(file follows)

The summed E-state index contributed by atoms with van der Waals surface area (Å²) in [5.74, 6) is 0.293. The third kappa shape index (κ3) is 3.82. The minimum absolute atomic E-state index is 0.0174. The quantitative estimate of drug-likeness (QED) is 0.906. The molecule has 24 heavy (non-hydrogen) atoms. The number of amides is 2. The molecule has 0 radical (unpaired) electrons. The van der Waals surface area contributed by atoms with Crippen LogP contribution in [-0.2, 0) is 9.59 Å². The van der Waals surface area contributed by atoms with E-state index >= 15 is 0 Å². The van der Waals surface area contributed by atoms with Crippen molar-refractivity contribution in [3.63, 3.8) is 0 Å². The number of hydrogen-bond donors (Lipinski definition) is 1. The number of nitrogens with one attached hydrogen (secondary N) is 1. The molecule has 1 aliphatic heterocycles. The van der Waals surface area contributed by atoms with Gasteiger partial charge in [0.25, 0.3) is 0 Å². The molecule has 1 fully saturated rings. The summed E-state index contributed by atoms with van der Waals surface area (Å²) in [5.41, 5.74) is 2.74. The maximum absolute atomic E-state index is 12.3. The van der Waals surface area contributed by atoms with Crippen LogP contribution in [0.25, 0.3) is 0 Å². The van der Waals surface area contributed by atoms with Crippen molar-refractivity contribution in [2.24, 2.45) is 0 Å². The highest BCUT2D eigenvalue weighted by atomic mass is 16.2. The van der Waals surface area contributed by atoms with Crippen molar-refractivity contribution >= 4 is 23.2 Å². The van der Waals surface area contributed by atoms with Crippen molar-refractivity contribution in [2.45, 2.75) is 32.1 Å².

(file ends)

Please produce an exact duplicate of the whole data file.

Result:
The summed E-state index contributed by atoms with van der Waals surface area (Å²) in [5.74, 6) is 0.293. The third kappa shape index (κ3) is 3.82. The minimum absolute atomic E-state index is 0.0174. The quantitative estimate of drug-likeness (QED) is 0.906. The molecule has 24 heavy (non-hydrogen) atoms. The number of amides is 2. The molecule has 0 radical (unpaired) electrons. The van der Waals surface area contributed by atoms with Crippen LogP contribution in [-0.2, 0) is 9.59 Å². The van der Waals surface area contributed by atoms with E-state index >= 15 is 0 Å². The van der Waals surface area contributed by atoms with Crippen molar-refractivity contribution in [3.63, 3.8) is 0 Å². The number of hydrogen-bond donors (Lipinski definition) is 1. The number of nitrogens with one attached hydrogen (secondary N) is 1. The molecule has 1 aliphatic heterocycles. The van der Waals surface area contributed by atoms with Gasteiger partial charge in [0.25, 0.3) is 0 Å². The molecule has 1 fully saturated rings. The summed E-state index contributed by atoms with van der Waals surface area (Å²) in [5.41, 5.74) is 2.74. The maximum absolute atomic E-state index is 12.3. The van der Waals surface area contributed by atoms with Crippen LogP contribution in [0.25, 0.3) is 0 Å². The van der Waals surface area contributed by atoms with Crippen molar-refractivity contribution in [2.24, 2.45) is 0 Å². The highest BCUT2D eigenvalue weighted by atomic mass is 16.2. The van der Waals surface area contributed by atoms with Crippen molar-refractivity contribution >= 4 is 23.2 Å². The van der Waals surface area contributed by atoms with Crippen molar-refractivity contribution in [2.45, 2.75) is 32.1 Å².